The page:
I’m busy, busy, busy—trying to get as much writing done as I can in anticipation for a busy Fall 2020. But I did want to drop in to show off two new books—one already released, the other coming later this year (thus the busy Fall 2020).
Nerdy Book Club was gracious enough to host my cover reveal for my new middle grade, The Parker Inheritance. Please click-though to read more about my inspiration for the book!
The Westing Game meets The Watsons Go to Birmingham—1963 in a stirring mystery of past and present, as two kids search for a place in their families, their city, and their country with the help of each other.
The letter waits in a book, in a box, in an attic, in an old house in Lambert, South Carolina. It’s waiting for Candice Miller.
When Candice finds the letter, she isn’t sure she should read it. It’s addressed to her grandmother, after all, who left Lambert in a cloud of shame. But the letter describes a young woman named Siobhan Washington. An injustice that happened decades ago. A mystery enfolding the letter-writer. And the fortune that awaits the person who solves the puzzle.
Grandma tried and failed. But now Candice has another chance.
So with the help of Brandon Jones, the quiet boy across the street, she begins to decipher the clues in the letter. The challenge will lead them deep into Lambert’s history, full of ugly deeds, forgotten heroes, and one great love; and deeper into their own families, with their own unspoken secrets. Can they find the fortune and fulfill the letter’s promise before the answers slip into the past yet again?
Okay, I’ll get to all the stuff in the title in a second. But first, a recap of 2015…
2015 was a weird, strange, amazing year. Thanks in much part to The Great Greene Heist, I was all over the place—Minneapolis, Phoenix, Chicago, North Texas, Houston, Los Angeles, etc. I participated in a number of national conferences and visited some great schools. A personal highlight was giving a keynote at the National SCBWI conference this summer.
I was in the big room, y’all. The big room.
A whole bunch of people and little old me at the 44th SCBWI Summer Conference (Photo by Paul O. Zelinsky)
I also sold a book–a stand-alone middle grade. It’s supposed to come out in 2017…if I finish it in time.
Friday, February 5 Visits w/ Anderson’s Bookshop (Chicago, IL) Saturday, February 6 @ 2:00 PM Event at Anderson’s Bookshop – La Grange La Grange, IL Monday, February 8 School visit with RJ Julia (Madison, CT) Tuesday, February 9 School visit with Parnassus Books (Nashville, TN)
Wednesday, February 10 School visits with Children’s Book Wold (Haverford, PA) Thursday, February 11 Scholastic Summer Challenge school visit at Lake Nona Middle School (Orlando, FL)
Friday, February 12 Visits with Watchung Books (Montclair, NJ)
This will be my first official book tour. I’m super excited, but it’ll be hard to be away from the girls for so long. (Especially considering that I’ll be participating in a week of visits in Hong Kong later this spring–my first international book trip!)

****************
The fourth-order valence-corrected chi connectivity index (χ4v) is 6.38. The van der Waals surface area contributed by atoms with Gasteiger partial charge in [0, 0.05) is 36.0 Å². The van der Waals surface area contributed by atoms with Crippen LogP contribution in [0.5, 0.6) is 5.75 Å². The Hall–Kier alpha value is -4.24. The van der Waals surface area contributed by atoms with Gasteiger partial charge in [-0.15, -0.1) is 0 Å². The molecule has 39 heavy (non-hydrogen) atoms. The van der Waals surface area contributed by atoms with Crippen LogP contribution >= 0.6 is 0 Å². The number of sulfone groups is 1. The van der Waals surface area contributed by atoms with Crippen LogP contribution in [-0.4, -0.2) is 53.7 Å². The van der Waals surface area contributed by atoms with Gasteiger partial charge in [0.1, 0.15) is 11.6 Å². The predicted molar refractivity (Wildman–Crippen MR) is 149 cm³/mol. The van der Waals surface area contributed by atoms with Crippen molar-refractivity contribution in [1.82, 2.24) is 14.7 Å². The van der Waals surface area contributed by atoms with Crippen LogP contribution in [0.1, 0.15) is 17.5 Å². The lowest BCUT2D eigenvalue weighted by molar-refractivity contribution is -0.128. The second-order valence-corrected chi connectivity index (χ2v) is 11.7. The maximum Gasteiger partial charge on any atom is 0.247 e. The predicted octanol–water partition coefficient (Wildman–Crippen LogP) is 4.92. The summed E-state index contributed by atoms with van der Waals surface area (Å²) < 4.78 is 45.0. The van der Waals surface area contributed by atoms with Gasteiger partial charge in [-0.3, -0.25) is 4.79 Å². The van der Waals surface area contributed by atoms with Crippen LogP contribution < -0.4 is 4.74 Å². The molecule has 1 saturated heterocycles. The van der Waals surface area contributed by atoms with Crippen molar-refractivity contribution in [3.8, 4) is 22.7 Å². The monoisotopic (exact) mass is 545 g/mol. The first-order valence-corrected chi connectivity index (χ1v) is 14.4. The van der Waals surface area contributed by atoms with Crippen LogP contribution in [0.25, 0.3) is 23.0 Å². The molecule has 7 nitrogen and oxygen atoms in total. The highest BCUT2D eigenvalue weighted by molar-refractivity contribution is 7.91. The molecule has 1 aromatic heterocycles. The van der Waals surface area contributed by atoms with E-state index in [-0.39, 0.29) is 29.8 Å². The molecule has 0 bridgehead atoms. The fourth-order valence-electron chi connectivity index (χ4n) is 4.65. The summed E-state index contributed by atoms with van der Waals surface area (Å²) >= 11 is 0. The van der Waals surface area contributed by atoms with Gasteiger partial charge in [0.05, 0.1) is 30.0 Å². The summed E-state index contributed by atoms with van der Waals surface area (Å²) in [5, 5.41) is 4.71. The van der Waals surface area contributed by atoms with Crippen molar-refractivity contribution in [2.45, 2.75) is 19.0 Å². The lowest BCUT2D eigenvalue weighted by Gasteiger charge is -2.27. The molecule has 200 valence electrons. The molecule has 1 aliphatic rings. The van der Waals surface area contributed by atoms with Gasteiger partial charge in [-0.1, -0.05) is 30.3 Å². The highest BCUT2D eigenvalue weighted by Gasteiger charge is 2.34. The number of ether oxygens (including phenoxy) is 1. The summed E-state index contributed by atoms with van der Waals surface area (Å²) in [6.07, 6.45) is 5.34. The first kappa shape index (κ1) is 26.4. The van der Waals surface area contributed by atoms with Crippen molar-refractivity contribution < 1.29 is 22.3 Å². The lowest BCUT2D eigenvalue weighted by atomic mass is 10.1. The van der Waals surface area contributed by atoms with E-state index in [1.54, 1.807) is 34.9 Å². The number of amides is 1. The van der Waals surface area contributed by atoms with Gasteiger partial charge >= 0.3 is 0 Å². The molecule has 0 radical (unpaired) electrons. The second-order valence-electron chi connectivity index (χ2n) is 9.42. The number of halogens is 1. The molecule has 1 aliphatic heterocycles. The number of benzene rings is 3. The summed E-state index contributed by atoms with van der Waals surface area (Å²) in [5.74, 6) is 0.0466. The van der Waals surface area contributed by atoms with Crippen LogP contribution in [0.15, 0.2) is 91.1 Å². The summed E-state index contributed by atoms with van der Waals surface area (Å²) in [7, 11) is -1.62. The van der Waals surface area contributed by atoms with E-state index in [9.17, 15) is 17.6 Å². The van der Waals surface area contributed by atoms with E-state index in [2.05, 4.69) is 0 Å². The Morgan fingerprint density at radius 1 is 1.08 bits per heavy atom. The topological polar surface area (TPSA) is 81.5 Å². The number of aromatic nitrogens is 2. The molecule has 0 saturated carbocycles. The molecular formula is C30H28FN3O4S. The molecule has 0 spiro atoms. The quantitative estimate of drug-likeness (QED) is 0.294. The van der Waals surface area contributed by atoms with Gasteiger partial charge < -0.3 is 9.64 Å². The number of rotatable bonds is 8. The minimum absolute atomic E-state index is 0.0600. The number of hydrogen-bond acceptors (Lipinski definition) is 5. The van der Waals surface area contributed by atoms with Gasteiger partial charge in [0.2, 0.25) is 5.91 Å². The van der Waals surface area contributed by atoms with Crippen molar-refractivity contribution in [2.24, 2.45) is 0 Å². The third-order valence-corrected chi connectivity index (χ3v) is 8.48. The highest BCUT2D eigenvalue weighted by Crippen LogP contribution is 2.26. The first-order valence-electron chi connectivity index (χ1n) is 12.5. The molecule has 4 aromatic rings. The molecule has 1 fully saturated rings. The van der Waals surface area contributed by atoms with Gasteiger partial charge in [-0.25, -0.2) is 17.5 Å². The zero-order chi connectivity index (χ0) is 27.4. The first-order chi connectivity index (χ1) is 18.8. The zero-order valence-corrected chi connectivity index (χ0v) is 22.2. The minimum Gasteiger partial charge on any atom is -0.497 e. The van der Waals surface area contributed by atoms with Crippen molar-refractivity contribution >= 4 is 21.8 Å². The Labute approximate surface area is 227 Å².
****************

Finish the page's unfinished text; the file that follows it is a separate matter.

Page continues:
In addition, I’ve got another book coming out on April 26th. Here’s the cover for my Spirit Animals book, The Return:
Don’t Meilin and Jhi look fierce?
And that’s just through April. So all in all, there’s a lot going on in 2016. Hope to see you on the road!
Some background–in many ways, I see myself as the ideal purchaser of this book. I am African-American, with two picture-book age daughters. I grew up in South Carolina, about 120 miles from Charleston. I am descended from slaves from South Carolina (at least as far back as we can tell; history is not kind in that regard.) Most importantly, I love blackberries. (I even featured them in a YA novel, which is sadly out of print….)
So I was extremely excited when I first heard about this picture book. I was especially happy that the author and illustrator showcased a diverse set of people in the book. And then, very quickly, I learned of the book’s troubling content. What reviewers were saying made sense, but I wanted to read the book for myself before passing judgement.
I finally purchased A Fine Dessert. I read it. And read it again. And again. And studied each illustration.
And you know–it works. For me. What especially makes it work is the Author and Illustrator’s notes at the end. This book was made for discussion; more so, the creators seem to be urging forthat discussion to take place. (I wonder–should the creator notes be considered part of the “book”? A discussion for another day.)
I see why many people view the book as insensitive. The illustrations of the slave girl certainly made me pause. But I also see the illustrations of the slave family as a gateway for meaningful conversations with my daughters–about slavery, artistic choice, and finding joy in the midst of great sorrow. That being said, I don’t know if the book works for young readers without an adult there to facilitate discussion–which perhaps is a fatal flaw.
I understand why many people are upset about the book. And I don’t want (or have the right) to invalidate another reader’s feelings about the book.